Answering Your Questions — Legal Information on the Coronavirus Epidemic for Employees and Employers
Unpaid vacation, unemployment benefits, sick leave, annual leave, layoffs – the spread of Coronavirus in Israel brings many challenges and uncertainties in the most basic issues regarding labor laws. In this article, which was published on March 24, 2020, we have gathered the most recent available legal information regarding the Coronavirus.
We hope this article will answer the most common questions about the crisis on the part of Israeli employees and employers. We must however emphasize the the most up-to-date guidelines and emergency regulations are published on government websites.
The law offices of Cohen, Decker, Pex & Brosh, located in Jerusalem and Petach Tikva, specialize in labor law. Our firm provides comprehensive legal advice and guidance to employees and employers on matters such as employee rights, pensions, layoff procedures, personal and collective agreements, and more.
When and How Can Employees on Unpaid Vacation Receive Unemployment Benefits?
Following the recognition of the Coronavirus as a national crisis, the Israeli Employment Service published a notice on unpaid vacation following the national crisis. When employees go on unpaid leave for 30 days or more, they can register on the Employment Service website and apply with the Employment Office in order to be eligible for unemployment benefits. Unemployment benefits are claimed and paid by the National Insurance Institute (Bituah Leumi), which states that when workers are put on sick leave due to a national crisis, they can receive unemployment benefits, even if they do not use all their vacation days. Employees are required to declare that the unpaid vacation is determined per the request of the employer and, to the best of their knowledge, the employer intends to re-employ them later on. The declaration is an appendix to the Employment Offices’s notice.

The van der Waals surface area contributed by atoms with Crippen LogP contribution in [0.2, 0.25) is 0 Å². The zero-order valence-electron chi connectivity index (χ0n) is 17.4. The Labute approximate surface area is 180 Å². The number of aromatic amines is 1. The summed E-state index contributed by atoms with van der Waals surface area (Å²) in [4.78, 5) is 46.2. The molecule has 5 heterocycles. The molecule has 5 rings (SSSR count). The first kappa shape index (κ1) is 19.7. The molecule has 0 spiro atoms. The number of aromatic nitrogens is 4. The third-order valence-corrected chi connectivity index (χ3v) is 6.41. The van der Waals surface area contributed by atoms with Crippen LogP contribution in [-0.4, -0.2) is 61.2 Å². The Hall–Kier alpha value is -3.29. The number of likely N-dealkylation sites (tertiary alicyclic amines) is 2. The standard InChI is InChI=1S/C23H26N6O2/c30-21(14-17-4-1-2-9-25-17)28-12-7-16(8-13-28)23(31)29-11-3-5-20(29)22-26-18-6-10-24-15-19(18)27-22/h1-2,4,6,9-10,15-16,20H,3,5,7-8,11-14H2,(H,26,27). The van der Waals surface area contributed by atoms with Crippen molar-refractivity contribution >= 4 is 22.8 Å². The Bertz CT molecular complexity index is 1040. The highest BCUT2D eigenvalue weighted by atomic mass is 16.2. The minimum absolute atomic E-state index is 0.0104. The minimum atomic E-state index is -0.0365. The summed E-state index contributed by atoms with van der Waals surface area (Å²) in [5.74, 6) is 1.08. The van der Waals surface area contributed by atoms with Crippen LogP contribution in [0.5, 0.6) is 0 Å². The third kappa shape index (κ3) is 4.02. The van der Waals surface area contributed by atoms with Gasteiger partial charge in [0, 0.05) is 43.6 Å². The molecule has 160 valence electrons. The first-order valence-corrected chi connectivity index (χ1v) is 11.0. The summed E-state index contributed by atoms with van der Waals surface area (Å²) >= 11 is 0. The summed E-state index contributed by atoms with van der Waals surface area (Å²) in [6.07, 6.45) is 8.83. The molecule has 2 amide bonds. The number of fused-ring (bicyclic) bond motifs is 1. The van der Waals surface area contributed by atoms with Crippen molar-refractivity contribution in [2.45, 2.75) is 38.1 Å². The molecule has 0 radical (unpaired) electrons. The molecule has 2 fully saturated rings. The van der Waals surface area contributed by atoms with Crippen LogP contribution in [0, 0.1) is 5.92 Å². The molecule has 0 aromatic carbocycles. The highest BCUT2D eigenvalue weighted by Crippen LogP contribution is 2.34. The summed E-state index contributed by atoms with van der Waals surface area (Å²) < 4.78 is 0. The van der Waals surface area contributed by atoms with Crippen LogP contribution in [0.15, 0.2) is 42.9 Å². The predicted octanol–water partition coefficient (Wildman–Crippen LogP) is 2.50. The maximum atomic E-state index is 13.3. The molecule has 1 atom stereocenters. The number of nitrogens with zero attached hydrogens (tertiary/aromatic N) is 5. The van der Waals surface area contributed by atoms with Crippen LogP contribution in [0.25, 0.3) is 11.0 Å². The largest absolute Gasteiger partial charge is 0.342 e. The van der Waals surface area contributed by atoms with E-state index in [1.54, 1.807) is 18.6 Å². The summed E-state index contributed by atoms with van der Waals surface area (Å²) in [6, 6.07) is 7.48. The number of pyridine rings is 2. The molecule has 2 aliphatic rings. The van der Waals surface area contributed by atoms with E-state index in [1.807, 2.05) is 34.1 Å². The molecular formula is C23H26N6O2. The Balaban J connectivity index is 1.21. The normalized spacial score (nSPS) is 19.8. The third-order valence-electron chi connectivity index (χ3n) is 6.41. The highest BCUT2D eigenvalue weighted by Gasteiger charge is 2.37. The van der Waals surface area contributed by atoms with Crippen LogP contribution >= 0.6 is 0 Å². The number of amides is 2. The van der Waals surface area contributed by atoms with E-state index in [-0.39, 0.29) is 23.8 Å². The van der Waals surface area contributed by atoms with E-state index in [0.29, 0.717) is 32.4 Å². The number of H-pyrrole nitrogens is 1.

In Light of Passover Coming, Is There an Obligation to Give a Holiday Gift to Employees on Unpaid Vacation Due to COVID-19 crisis?
When leaving on unpaid vacation, you are not disconnecting, but rather entering a period of suspension. Since there are no all-encompassing guidelines on the law for holiday gifts and bonuses for workers, the question of obligation depends, amongst other things, on the specific agreements between employers and employees. We would cautiously say that, as a rule, during an extended period of unpaid vacation time, employers are not obligated to give their employees a holiday bonus. Yet, this obligation may exist by virtue of a work contract between both parties, or orders and procedures about certain sectors, and sometimes by virtue of a workplace custom over the past years.